|Mark O. Haroldsen’s BLOG|
Last week I talked about the good and bad sides of stress and what you can do to reduce the bad stuff. But I also mentioned that I had just found out something that came as a big shock to me. I had just learned about an 8 year study which discovered that how you think about stress can shorten or lengthen your life. Yes, just by believing or thinking in a certain way about stress can affect your health and lifespan. The good news is that you can change your thinking and gain benefits from the stress in your life.
Kelly McGonigal gave a Ted Talk back in June of 2013 and told of the results of the 8 year study. In that study, 30,000 adults were asked if they believed that stress was very bad for their health. There were many that said “yes” to that question and many that said “no”, then 8 years later the death records were examined and it was found that those who believed that stress caused health problems had a 43% higher death rate than those that didn’t think stress caused health problems.
In other words, just by the mind believing the stress was not bad for them protected those people’s health. The mind really does have a lot more power than we usually give it credit for. The healthy group even had a longer life span than the average person.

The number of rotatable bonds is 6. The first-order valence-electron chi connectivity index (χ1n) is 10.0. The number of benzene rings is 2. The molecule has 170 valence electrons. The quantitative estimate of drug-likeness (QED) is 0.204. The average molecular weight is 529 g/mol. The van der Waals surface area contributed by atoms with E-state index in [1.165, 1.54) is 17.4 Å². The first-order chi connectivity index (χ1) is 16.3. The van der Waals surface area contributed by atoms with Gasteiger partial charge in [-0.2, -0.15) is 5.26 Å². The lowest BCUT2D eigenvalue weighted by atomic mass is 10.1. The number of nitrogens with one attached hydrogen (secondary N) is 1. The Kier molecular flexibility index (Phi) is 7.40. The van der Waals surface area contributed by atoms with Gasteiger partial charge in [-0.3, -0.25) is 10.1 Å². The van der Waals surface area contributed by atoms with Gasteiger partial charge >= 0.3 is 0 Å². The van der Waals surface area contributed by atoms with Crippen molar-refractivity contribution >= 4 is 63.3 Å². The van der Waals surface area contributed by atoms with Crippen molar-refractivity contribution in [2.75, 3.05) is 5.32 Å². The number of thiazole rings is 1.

There is even one more pretty big positive benefit of stress when you have the right mind set—under stress, the body produces a lot of oxytocin which is a neuron hormone that actually increases your energy level. The difficulty is that if you believe stress is harmful for your health, your blood vessels become constricted which increases your chance of a heart attack. However, if you don’t believe stress is harmful then your blood vessels don’t constrict and you have the extra energy caused by that stress stimulating the production of oxytocin.
So, that is the good and the bad of being stressed and now we know that this good ole brain of ours can make it be one way or the other. To stay on the good side of stress, we all need to do mental work outs and practice controlling our thoughts and directing our beliefs to see, and benefit from, the healthy, energized aspect of the stresses we live with every day.
Previously on Mark O. Haroldsen's Blog